The Donkey: Africa’s Next Endangered Animal

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A farmer riding a donkey leaves his crops at an area of farms in the outskirts of Sokoto, Sokoto State, Nigeria on April 22, 2019. Luis TATO / AFP

When you think of endangered African animals threatened by poachers, donkeys typically do not come to mind. But the Nigerian government wants to change that by classifying the donkey as an animal that potentially faces “extinction” unless something is done soon.

Donkeys in Nigeria and across Africa are being stolen, or poached, at an alarming rate. The animals are slaughtered for their skins which are then used as a key ingredient to make ejiao (阿胶), a traditional Chinese medicine. And just as with more popular wildlife like rhinos, elephants, and lions, who are all hunted for their parts, there’s a vast criminal network behind the illicit Africa-Asia donkey skin trade.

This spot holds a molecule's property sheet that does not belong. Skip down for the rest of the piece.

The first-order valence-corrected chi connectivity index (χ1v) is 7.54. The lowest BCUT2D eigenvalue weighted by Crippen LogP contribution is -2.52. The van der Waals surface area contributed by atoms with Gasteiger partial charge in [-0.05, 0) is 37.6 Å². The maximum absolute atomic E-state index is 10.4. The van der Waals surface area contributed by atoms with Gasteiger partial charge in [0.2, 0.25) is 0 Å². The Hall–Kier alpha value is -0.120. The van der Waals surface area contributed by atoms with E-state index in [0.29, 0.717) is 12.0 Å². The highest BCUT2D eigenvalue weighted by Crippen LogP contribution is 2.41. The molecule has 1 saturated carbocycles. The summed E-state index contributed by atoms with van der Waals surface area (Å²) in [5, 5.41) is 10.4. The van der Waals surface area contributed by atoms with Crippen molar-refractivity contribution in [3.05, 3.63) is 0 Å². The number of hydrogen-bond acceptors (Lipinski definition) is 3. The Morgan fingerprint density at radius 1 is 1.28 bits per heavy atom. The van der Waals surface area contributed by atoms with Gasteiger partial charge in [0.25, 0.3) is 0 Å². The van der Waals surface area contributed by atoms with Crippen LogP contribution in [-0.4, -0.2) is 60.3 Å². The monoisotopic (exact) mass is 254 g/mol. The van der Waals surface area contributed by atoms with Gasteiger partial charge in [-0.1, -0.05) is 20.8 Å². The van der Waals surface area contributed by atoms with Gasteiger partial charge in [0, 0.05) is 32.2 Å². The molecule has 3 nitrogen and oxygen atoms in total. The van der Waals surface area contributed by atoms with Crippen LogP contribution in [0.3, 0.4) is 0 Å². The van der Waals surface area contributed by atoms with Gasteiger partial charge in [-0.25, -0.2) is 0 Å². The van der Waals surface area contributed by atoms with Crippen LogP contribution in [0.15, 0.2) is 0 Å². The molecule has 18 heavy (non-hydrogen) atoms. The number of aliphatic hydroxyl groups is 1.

”The spate of mounting demands for donkey skins has fostered a ravenous underground market for the product, resulting in a relentless open season on the donkey population.” — Chigozie Nwodo, director general of the Nigeria Agricultural Quarantine Service

So, it refreshing to hear that the Nigerian government plans to step up its enforcement against poachers and do more to protect these animals that millions of subsistence farmers across the continent depend on. But so much more needs to be done.

Kenya’s brief experiment in building a donkey livestock industry failed but others should try to develop a viable business model. Raising donkeys for slaughter, just as is done with cows and other livestock, would undermine the traffickers, provide badly-needed employment in rural communities and help to address Africa’s unsustainable trade deficits with China.

There is no consumer awareness in China whatsoever about the impact that their consumption of ejiao is having on subsistence farmers, not just in Africa but around the world. The Chinese government has recently taken dramatic steps to enhance the protection of dogs, pangolins, and to ban the live animal trade.

Now, animal rights campaigners in China need to find a way to put donkeys on the agenda and to work with the traditional Chinese medicine industry to find a synthetic alternative for the hides that are causing so much pain for so many of the world’s most vulnerable people.

Written by

Managing Editor of The China Africa Project

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